We’ve been sending out daily posts from this blog for five months now. For the first few months, I was a terrible judge of what would get a good volume of reaction (comments, retweets, likes, etc.). But now things are starting to crystallize.
Good SEM/SEO blogs, I’ve found, include at least one of the following:
– Anecdotes — preferably with numbers, which SEMs grab like life rafts. These should definitely be culled from techniques or analyses that we all practice regularly. A great example is this post, from Jeremy Mayes, about why you shouldn’t focus on CPL.
– A strong (maybe even contrary) stance on a current issue, like David Rodnitzky’s alternative take on SOPA and who really won that battle. Some might call this link-baiting…but I think that term should be used for people who don’t truly believe what they’re writing (since smart folks can see right through that noise).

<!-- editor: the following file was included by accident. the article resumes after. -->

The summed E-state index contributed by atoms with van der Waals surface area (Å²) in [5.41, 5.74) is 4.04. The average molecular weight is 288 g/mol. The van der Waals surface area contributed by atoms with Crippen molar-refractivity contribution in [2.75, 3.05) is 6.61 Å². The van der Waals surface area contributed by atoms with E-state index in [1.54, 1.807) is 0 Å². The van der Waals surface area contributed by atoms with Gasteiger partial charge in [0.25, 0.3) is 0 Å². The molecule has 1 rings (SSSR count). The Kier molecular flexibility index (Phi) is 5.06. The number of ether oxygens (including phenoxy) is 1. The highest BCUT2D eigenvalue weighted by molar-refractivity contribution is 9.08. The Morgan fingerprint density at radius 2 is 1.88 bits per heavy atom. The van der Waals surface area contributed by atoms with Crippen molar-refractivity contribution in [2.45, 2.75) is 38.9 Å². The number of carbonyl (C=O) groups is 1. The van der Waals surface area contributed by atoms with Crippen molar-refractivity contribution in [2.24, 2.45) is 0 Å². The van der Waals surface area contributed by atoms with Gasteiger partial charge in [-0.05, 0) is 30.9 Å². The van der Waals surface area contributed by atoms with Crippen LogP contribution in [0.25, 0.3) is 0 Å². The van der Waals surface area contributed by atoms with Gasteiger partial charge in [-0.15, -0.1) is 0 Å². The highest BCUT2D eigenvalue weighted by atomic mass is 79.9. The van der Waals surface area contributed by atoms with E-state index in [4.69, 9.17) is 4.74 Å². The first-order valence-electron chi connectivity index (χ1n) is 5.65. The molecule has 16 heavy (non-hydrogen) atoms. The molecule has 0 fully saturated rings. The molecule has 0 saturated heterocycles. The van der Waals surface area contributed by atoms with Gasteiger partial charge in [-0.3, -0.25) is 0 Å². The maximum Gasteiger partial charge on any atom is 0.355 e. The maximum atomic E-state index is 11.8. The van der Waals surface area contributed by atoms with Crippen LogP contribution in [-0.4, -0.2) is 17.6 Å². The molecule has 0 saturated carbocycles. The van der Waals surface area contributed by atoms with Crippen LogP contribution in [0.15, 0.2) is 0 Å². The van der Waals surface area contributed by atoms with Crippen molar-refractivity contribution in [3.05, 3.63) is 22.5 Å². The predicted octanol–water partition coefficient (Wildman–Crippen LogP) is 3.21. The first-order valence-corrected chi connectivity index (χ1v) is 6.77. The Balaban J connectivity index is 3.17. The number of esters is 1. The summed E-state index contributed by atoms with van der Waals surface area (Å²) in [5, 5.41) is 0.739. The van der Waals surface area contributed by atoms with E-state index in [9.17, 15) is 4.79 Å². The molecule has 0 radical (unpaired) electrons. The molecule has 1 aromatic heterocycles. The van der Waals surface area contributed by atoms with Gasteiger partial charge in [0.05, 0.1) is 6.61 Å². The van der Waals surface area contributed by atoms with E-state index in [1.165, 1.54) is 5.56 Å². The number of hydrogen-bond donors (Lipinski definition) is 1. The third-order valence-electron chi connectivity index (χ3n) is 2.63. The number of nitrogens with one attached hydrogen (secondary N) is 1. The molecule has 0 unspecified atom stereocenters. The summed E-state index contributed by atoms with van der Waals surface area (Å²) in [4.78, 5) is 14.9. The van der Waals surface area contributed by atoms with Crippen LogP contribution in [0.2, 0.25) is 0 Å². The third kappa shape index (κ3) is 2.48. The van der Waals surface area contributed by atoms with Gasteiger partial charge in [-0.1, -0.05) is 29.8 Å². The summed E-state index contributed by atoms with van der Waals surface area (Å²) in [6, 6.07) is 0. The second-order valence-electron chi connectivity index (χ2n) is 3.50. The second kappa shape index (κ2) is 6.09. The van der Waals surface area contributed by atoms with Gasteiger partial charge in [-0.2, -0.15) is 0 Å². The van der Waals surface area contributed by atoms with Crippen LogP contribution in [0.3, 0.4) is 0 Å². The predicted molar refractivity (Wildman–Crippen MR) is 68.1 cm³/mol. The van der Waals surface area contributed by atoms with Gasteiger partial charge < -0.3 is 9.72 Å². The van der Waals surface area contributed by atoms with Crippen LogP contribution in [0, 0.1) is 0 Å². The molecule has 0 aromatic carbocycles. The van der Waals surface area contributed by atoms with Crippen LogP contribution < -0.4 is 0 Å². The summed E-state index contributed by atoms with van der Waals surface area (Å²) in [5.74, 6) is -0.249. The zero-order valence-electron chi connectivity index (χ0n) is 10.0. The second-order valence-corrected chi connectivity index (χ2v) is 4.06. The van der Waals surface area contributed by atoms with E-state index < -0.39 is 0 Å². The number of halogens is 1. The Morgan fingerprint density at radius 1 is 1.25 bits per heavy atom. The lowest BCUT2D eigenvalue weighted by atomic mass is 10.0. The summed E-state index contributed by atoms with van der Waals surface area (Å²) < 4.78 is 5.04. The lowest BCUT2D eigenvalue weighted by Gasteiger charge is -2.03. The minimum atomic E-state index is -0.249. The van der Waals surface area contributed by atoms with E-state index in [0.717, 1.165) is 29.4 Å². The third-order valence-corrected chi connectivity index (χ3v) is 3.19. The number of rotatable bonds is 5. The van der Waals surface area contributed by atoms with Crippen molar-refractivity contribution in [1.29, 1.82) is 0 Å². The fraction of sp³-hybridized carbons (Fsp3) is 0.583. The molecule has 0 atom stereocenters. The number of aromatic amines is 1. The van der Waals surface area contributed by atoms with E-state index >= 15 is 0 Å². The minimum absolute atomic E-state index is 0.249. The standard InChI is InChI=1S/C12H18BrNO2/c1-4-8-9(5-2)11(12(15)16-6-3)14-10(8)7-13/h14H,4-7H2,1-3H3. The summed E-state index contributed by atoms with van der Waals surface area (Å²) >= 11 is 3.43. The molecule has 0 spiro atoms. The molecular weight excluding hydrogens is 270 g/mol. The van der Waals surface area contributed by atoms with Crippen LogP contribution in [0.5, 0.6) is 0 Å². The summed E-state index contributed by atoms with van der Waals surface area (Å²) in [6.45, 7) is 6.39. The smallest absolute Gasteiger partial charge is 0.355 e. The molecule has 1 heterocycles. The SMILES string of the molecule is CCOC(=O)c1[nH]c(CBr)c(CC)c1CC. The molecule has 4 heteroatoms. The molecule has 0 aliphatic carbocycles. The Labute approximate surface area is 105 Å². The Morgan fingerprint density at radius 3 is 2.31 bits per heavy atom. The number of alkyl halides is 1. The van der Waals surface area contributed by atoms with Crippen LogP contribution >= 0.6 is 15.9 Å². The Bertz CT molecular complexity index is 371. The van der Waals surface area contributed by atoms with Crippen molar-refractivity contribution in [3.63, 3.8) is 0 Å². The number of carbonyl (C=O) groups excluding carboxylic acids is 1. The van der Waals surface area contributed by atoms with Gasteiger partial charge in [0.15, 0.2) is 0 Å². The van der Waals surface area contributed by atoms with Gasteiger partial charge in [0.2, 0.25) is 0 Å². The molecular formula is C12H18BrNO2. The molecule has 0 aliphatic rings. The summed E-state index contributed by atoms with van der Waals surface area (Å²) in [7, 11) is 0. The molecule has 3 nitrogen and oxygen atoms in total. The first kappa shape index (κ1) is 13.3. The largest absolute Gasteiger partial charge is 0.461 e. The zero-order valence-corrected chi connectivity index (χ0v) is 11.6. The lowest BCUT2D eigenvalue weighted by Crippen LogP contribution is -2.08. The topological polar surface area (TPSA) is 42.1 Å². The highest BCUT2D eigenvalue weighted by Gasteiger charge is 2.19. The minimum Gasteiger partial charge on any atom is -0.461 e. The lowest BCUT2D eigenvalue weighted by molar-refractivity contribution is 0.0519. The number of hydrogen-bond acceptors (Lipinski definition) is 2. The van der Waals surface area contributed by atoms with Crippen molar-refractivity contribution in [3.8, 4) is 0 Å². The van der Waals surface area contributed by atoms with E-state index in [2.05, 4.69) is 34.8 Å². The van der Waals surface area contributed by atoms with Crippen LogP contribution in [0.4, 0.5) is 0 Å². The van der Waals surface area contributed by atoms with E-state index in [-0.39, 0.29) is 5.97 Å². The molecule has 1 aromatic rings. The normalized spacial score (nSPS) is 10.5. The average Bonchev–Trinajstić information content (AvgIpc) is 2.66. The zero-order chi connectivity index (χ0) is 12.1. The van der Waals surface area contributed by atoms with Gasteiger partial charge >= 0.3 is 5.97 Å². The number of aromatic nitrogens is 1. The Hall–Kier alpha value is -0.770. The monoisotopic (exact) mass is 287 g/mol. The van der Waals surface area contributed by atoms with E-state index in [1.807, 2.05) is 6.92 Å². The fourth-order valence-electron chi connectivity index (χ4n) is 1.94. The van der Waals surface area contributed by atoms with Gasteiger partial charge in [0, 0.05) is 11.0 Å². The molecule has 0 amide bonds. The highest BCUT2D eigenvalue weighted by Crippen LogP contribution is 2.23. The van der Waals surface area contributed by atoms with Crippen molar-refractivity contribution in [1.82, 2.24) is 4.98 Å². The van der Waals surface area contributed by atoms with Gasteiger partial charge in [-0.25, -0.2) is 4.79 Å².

– A confident, distinct, and authoritative voice (pretty much any post by our Todd Mintz, who does not bind himself to the shackles of straight SEM).
– A useful piece of info, like this Todd Mintz post on spotting fake Google reviews.
– Lists: top 10 this, top 3 ways to XYZ, etc. The less actionable of these are truly link-baity, but it’s definitely possible to write good, thoughtful ones.
– And the ol’ tried-and-true: picking apart any Google ambiguity or misstep, as in Mike Nelson’s debunking of Quality Score or Sean Marshall’s well-aimed critique of geo reports. For one, it helps all of us to keep our critical-thinking caps on and not take things on blind faith; for another, it’s (sadly) more rewarding to land good shots on Goliath.
If you’re just starting a blog, or you’re wondering why your posts aren’t getting much reaction, try one of the above — or, better yet, a combination of them. I could also talk about effective ways to post them on Twitter or Google+ to entice folks to click, but smarter people already have that covered.
– Hillary Read, Marketing Manager